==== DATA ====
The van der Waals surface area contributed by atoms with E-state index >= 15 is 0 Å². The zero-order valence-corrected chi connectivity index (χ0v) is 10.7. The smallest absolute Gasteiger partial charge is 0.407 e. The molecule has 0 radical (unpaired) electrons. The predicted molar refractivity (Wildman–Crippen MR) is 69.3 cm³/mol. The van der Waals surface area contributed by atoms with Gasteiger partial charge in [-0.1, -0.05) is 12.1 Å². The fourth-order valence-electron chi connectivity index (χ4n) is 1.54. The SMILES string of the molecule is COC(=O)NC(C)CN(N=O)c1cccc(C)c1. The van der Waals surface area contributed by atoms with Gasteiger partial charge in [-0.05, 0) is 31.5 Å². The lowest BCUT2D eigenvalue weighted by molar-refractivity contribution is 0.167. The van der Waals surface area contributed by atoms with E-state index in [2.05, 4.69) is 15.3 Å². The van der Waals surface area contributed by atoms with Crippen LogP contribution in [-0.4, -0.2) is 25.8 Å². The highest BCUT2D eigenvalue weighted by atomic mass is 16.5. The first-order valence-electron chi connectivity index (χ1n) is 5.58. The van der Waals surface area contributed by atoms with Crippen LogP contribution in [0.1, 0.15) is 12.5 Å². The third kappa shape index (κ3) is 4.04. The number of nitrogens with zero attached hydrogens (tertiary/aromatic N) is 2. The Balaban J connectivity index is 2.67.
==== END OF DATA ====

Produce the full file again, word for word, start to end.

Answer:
The van der Waals surface area contributed by atoms with E-state index >= 15 is 0 Å². The zero-order valence-corrected chi connectivity index (χ0v) is 10.7. The smallest absolute Gasteiger partial charge is 0.407 e. The molecule has 0 radical (unpaired) electrons. The predicted molar refractivity (Wildman–Crippen MR) is 69.3 cm³/mol. The van der Waals surface area contributed by atoms with Gasteiger partial charge in [-0.1, -0.05) is 12.1 Å². The fourth-order valence-electron chi connectivity index (χ4n) is 1.54. The SMILES string of the molecule is COC(=O)NC(C)CN(N=O)c1cccc(C)c1. The van der Waals surface area contributed by atoms with Gasteiger partial charge in [-0.05, 0) is 31.5 Å². The lowest BCUT2D eigenvalue weighted by molar-refractivity contribution is 0.167. The van der Waals surface area contributed by atoms with E-state index in [2.05, 4.69) is 15.3 Å². The van der Waals surface area contributed by atoms with Crippen LogP contribution in [-0.4, -0.2) is 25.8 Å². The highest BCUT2D eigenvalue weighted by atomic mass is 16.5. The first-order valence-electron chi connectivity index (χ1n) is 5.58. The van der Waals surface area contributed by atoms with Crippen LogP contribution in [0.1, 0.15) is 12.5 Å². The third kappa shape index (κ3) is 4.04. The number of nitrogens with zero attached hydrogens (tertiary/aromatic N) is 2. The Balaban J connectivity index is 2.67.